After exploring the park and walking along the gorge, we were hot, dusty, thirsty and in need of a rest before dinner. Keeping with our splurge, I had booked a degustacion dinner (Chef’s Tasting dinner) at Tragabuches in Ronda. When we arrived at 8:30 pm, we were the first ones there and as far as we could tell, the only ones that came in that night. However, the chef did not disappoint. The dining room was modern and beautiful and service was excellent. We were given a choice of the seven or five-course chef’s tasting menu. The waitress suggested “pollo y patatas” (chicken and french fries) for my daughter, but she promptly declined and chose the five-course tasting menu (she really wanted the seven course but at the price and her appetite, we thought five was plenty!)
I was I had kept better track of our courses. Each were beautifully presented over the course of a three-hour dinner (so probably not the best choice if you have rambunctious little ones or kids that aren’t yet on “Spanish time.”) We started with a foie gras pate (not my favorite), and had a wonderful presentation of salmorejo, an Andalusian specialty of bread and tomato soup (sort of like a creamier gazpacho,) and finished up with an oxtail stew. We walked off our meal with a stroll through town, where even at 11:30pm, the main square was hopping. But we had to get to bed because we had an early morning ahead.
Since we were really doing it up in Ronda, we booked a hot air balloon ride with Gloventosur Tours to get a birds eye view of the gorge. Even with his fear of heights, it was on my husband’s bucket list too so he was ready to brave it. We learned that the earlier you go, the better the air and wind are for bringing you over the gorge. Unfortunately, even with GPS and directions we had trouble finding our meeting place and had to hobble through our Spanish on the phone to meet up with our guides. They quickly found a place to set up and before long, the three of us, our guide, and one other gentlemen were up in the air.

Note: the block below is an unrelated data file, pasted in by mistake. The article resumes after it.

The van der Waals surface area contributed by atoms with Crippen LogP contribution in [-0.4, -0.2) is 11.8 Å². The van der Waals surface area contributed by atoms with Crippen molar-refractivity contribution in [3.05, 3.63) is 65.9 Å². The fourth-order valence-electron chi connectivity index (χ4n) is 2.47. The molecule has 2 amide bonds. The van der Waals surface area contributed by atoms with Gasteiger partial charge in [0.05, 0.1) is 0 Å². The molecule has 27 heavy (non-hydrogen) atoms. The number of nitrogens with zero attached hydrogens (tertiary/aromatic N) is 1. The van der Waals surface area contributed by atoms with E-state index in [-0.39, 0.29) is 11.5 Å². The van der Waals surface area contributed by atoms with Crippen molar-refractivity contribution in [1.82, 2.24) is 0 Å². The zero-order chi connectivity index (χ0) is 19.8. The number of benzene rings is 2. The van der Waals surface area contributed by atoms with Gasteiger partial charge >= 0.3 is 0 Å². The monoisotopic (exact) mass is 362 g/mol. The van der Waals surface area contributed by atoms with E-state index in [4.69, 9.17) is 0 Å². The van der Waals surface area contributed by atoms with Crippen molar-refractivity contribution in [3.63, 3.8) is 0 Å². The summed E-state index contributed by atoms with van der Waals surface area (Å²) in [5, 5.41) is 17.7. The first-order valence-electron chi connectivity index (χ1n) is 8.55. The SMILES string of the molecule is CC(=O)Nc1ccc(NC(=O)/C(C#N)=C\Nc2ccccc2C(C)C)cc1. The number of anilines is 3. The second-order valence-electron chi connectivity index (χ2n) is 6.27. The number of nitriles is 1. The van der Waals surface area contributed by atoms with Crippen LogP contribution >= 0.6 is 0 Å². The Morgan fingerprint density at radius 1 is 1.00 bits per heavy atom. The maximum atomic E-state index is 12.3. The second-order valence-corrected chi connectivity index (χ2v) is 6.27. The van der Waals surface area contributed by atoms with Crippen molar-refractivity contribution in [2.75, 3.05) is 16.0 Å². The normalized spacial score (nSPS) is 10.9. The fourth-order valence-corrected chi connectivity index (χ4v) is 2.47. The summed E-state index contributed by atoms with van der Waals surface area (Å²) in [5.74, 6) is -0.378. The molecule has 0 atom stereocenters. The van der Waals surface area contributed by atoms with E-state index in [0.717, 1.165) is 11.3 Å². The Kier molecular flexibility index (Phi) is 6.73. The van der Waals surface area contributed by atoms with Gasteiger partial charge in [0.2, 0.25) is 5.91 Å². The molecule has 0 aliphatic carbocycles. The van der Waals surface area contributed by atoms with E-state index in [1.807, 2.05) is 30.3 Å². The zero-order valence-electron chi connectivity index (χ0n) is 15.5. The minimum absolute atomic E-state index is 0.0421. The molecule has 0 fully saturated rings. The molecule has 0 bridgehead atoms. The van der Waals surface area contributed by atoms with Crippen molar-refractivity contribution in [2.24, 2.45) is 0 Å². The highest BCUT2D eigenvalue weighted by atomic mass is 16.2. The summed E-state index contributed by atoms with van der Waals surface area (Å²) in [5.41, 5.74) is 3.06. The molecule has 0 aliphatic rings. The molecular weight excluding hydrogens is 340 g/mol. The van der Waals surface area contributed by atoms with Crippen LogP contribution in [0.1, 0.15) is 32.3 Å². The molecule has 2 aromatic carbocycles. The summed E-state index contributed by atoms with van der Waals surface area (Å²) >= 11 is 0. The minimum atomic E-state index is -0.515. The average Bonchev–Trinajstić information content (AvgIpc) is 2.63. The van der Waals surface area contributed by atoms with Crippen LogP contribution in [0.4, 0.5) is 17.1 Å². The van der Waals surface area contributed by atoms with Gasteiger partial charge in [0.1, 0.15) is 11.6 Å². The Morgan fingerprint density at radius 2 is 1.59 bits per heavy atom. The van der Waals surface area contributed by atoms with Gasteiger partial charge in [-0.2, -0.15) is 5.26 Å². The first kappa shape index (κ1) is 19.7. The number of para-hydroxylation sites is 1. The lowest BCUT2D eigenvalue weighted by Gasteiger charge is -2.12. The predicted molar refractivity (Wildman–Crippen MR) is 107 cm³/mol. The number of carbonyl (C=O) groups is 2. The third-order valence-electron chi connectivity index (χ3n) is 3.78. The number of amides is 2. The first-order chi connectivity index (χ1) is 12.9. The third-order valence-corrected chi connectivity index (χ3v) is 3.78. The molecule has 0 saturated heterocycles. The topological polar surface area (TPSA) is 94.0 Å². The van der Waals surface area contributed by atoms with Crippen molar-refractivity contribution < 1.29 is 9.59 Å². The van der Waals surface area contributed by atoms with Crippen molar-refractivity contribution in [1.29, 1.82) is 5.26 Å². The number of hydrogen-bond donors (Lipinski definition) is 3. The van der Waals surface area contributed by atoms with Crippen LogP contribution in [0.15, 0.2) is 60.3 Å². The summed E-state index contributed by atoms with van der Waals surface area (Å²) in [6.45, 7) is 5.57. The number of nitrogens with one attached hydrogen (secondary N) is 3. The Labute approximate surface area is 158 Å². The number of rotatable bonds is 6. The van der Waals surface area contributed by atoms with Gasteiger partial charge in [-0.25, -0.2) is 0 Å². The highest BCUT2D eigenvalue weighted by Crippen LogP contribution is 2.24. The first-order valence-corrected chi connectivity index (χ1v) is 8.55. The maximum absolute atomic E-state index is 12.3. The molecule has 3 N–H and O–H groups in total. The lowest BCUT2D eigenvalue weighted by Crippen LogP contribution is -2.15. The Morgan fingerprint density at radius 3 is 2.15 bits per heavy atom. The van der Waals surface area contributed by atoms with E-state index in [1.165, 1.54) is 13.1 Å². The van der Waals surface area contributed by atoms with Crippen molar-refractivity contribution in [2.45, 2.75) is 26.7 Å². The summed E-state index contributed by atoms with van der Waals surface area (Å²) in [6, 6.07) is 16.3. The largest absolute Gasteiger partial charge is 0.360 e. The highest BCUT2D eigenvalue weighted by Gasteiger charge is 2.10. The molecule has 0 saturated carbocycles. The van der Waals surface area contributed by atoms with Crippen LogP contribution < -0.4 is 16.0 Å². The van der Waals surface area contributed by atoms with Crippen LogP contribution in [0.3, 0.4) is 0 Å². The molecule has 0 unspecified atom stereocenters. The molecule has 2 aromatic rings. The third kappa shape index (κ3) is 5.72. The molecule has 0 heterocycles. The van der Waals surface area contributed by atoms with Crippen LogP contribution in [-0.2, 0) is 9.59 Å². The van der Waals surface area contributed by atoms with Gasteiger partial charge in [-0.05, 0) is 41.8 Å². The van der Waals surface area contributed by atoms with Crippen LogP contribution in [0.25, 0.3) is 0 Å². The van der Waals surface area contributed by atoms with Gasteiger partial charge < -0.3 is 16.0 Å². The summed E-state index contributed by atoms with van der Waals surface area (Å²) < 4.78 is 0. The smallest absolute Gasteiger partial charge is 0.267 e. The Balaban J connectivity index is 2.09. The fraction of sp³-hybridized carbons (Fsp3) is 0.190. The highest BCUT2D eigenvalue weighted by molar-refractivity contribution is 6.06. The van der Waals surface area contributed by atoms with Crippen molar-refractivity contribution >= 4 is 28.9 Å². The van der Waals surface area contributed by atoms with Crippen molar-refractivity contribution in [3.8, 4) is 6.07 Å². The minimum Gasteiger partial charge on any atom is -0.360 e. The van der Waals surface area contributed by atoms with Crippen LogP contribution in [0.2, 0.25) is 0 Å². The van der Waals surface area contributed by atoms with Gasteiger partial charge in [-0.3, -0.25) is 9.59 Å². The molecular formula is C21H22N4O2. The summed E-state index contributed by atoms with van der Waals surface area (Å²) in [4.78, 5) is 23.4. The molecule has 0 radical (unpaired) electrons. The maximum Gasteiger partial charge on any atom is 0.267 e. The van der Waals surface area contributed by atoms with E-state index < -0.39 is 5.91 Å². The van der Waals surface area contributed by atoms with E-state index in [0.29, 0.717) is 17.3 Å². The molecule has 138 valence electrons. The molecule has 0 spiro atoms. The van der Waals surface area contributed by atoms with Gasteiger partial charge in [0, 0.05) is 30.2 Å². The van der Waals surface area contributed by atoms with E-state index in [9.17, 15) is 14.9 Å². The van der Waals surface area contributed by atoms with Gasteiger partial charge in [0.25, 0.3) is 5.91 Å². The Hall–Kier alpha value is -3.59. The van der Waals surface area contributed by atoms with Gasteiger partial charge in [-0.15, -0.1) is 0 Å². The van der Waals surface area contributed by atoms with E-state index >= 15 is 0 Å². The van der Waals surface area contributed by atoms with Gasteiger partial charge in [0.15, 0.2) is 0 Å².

The give you some funky straw hats, which at first you feel a little silly wearing but once the flame hits the gas and you feel the heat from above, you are happy to have them to protect your hair from getting singed. It is so quiet up in the air early in the morning. We surprised a few townsfolk stepping out onto their balconies for their morning coffee but most cheerfully waved and shouted “buenos dias!” The others probably grumpily mumbled about the loud noise we were making overhead as the “whoosh, whoosh” roar of the flame cut through the air. Even though we never made it over the gorge, the view was still spectacular. After a while though, enough was enough and we were ready to come down.
I’m glad I did it and have happily checked that off my bucket list, but wouldn’t feel the need to do it again. We were then taken to a local restaurant just outside of town for a late breakfast with the guides and our companion. Sitting around, trying to make conversation in Spanish and sampling a very authentic breakfast was one of the highlights of the trip. We had pan e tomate, jamon (of course!), cheese, and some other spreads for the bread which I couldn’t identify (and may not want to) but were delicious. It seemed like they were saying lomo, which is beef, so maybe it was a beef lard or marrow? Either way, sometimes you are better not overthinking it and just going with what tastes good.
After retrieving our car, we were on to our next destination…Granada to see La Alhambra!